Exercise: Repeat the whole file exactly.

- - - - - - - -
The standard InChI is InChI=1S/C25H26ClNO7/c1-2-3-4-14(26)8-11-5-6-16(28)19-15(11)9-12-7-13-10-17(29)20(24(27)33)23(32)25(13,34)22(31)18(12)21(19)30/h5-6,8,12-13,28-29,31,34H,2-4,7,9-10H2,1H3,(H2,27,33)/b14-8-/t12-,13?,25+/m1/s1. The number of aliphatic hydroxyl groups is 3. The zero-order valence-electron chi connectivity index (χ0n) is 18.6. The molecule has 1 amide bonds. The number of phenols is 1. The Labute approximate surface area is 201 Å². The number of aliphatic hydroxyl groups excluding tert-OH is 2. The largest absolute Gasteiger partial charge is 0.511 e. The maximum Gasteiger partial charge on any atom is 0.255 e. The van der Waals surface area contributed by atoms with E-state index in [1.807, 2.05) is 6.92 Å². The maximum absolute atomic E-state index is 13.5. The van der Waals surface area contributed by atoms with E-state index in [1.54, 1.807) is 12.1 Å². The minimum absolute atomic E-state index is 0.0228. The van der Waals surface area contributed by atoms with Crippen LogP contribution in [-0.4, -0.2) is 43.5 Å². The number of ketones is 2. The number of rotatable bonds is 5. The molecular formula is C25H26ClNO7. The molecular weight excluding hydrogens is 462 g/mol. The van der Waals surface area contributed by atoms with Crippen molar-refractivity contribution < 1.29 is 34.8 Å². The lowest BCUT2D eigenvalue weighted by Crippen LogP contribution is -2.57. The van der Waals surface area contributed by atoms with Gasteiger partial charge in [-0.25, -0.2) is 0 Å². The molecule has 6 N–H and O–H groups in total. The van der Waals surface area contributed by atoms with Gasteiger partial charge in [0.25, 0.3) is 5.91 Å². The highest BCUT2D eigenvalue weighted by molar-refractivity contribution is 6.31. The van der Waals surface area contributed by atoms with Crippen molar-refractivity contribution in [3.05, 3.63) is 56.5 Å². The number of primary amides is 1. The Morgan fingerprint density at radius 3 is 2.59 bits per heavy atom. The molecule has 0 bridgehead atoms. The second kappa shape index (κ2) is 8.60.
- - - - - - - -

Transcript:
The standard InChI is InChI=1S/C25H26ClNO7/c1-2-3-4-14(26)8-11-5-6-16(28)19-15(11)9-12-7-13-10-17(29)20(24(27)33)23(32)25(13,34)22(31)18(12)21(19)30/h5-6,8,12-13,28-29,31,34H,2-4,7,9-10H2,1H3,(H2,27,33)/b14-8-/t12-,13?,25+/m1/s1. The number of aliphatic hydroxyl groups is 3. The zero-order valence-electron chi connectivity index (χ0n) is 18.6. The molecule has 1 amide bonds. The number of phenols is 1. The Labute approximate surface area is 201 Å². The number of aliphatic hydroxyl groups excluding tert-OH is 2. The largest absolute Gasteiger partial charge is 0.511 e. The maximum Gasteiger partial charge on any atom is 0.255 e. The van der Waals surface area contributed by atoms with E-state index in [1.807, 2.05) is 6.92 Å². The maximum absolute atomic E-state index is 13.5. The van der Waals surface area contributed by atoms with E-state index in [1.54, 1.807) is 12.1 Å². The minimum absolute atomic E-state index is 0.0228. The van der Waals surface area contributed by atoms with Crippen LogP contribution in [-0.4, -0.2) is 43.5 Å². The number of ketones is 2. The number of rotatable bonds is 5. The molecular formula is C25H26ClNO7. The molecular weight excluding hydrogens is 462 g/mol. The van der Waals surface area contributed by atoms with Crippen molar-refractivity contribution < 1.29 is 34.8 Å². The lowest BCUT2D eigenvalue weighted by Crippen LogP contribution is -2.57. The van der Waals surface area contributed by atoms with Gasteiger partial charge in [-0.25, -0.2) is 0 Å². The molecule has 6 N–H and O–H groups in total. The van der Waals surface area contributed by atoms with Gasteiger partial charge in [0.25, 0.3) is 5.91 Å². The highest BCUT2D eigenvalue weighted by molar-refractivity contribution is 6.31. The van der Waals surface area contributed by atoms with Crippen molar-refractivity contribution in [3.05, 3.63) is 56.5 Å². The number of primary amides is 1. The Morgan fingerprint density at radius 3 is 2.59 bits per heavy atom. The molecule has 0 bridgehead atoms. The second kappa shape index (κ2) is 8.60.